56 Up is the latest installment in Michael Apted's acclaimed Up series. Beginning in 1964 with Seven Up!, the documentary set was initially based on the Jesuit premise of: "Give me the child until he is seven and I will give you the man." Well, now the children are all grown up and settled into middle age, comfortably or not. Populated with ample stock footage from the previous installments, 56 Up gives a nice view into the breadth of change in the fourteen participants and reveals how they feel about what they've become and how they have been portrayed. Apted, meanwhile, has seen his series turn from a political bent of class immobility studies into an examination of human nature.
Texas Chainsaw 3D
Texas Chainsaw 3D picks up where Tobe Hooper's 1974 original left off. The townsfolk of Newt, TX decide to burn down the farm of the demented Sawyer family for their part in numerous murders, including the tool-centric escapades of Leatherface that provide the franchise's foundation. The homicidal clan is presumed dead with the exception of infant Heather, who is put up for adoption. Years later, Heather is informed of her adoption and an inheritance left for her by her biological grandmother, which she and her friends travel to pick up, unaware that Leatherface is lying in wait. Texas Chainsaw 3D is the seventh film of the franchise and is sure to provide slasher-fans with plenty of eye-popping gore.
A Dark Truth
Damian Lee's A Dark Truth is a environmental thriller set against the backdrop of Earth's depleting natural resources. Andy Garcia plays a CIA operative-turned-political talk show host, who is hired by a corporate whistleblower to expose the cover-up of a South American massacre. The tension escalates with the military crackdown wrought upon a group of protesters led by Eva Longoria and Forrest Whitaker.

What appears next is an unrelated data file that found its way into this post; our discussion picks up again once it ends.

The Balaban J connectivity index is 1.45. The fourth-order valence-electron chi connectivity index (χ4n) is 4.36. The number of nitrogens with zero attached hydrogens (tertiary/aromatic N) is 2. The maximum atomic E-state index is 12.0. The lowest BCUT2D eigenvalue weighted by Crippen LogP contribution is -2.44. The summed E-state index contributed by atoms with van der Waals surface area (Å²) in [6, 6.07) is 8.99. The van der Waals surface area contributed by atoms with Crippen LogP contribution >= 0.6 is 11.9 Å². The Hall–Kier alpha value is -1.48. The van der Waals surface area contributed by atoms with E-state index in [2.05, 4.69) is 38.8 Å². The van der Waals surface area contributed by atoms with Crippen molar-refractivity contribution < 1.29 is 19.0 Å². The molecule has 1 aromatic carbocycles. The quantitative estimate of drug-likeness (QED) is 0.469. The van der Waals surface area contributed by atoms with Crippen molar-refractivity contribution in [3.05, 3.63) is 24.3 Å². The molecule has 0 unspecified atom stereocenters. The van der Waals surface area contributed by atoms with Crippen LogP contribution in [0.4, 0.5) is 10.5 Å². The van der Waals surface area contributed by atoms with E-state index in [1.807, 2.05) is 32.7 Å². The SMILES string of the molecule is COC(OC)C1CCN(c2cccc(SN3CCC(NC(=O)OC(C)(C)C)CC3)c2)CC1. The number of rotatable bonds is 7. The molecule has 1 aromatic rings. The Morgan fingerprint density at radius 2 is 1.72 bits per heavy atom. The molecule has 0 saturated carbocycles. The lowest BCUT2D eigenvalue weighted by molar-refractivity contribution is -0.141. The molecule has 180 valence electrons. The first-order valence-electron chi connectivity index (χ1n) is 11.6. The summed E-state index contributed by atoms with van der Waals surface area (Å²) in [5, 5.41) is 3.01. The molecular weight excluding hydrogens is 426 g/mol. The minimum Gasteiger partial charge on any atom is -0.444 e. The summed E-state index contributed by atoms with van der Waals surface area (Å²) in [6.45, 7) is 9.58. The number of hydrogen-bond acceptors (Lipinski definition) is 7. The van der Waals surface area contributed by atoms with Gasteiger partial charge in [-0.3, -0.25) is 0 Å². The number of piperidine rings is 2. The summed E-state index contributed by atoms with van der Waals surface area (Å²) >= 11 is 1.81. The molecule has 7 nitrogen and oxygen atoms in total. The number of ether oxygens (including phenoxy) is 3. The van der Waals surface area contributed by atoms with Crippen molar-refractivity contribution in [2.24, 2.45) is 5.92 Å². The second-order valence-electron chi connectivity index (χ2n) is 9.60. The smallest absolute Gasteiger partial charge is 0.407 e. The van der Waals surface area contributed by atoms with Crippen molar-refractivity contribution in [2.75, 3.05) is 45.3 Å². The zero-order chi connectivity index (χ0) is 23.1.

This Week on FilmmakerThis week on the blog, Michael Murie takes a look at RED's Dragon Sensor, Brandon Harris examines 2012, Lance Weiler unpacks Twine (pictured left), and Scott Macaulay delves into "More New Year's Resolutions of Filmmakers" of the past year.
To read more, click here.
Newest Web Article
Chris Sullivan on his animated feature, Consuming SpiritsBy Lauren Wissot
I first became aware of Chris Sullivan's epic experimental animation Consuming Spirits while trolling the Tribeca Film Festival website, searching for cutting-edge work that might play well in the wild southwest. (I served as the director of programming for the 2012 edition of the Santa Fe Independent Film Festival.) Needless to say, Sullivan's painstakingly handcrafted, novelistic tale of darkly intersecting lives at a small town newspaper - one that eschews any hint of flashy Disney for highly detailed Cassavetes - turned out to be both a must-see and a must-get for me. So I was pleased to recently have the opportunity to chat more deeply with Sullivan, who fresh off his NYC Film Forum premiere spoke with Filmmaker about everything from bringing experimental theater to animation, to academia's cultural hegemony, to never sacrificing cooking for art.
Festival DeadlinesBoston International Film Festival
Late Extended Deadline: January 4
Festival Dates: April 12 - 21
Sarasota Film Festival
Regular Deadline: January 4
Late Deadline: January 11
Festival Dates: April 5 - 14
Seattle International Film Festival
Final Submission Deadline: January 7
FutureWave Submission Deadline: March 1
Festival Dates: May 16 - June 9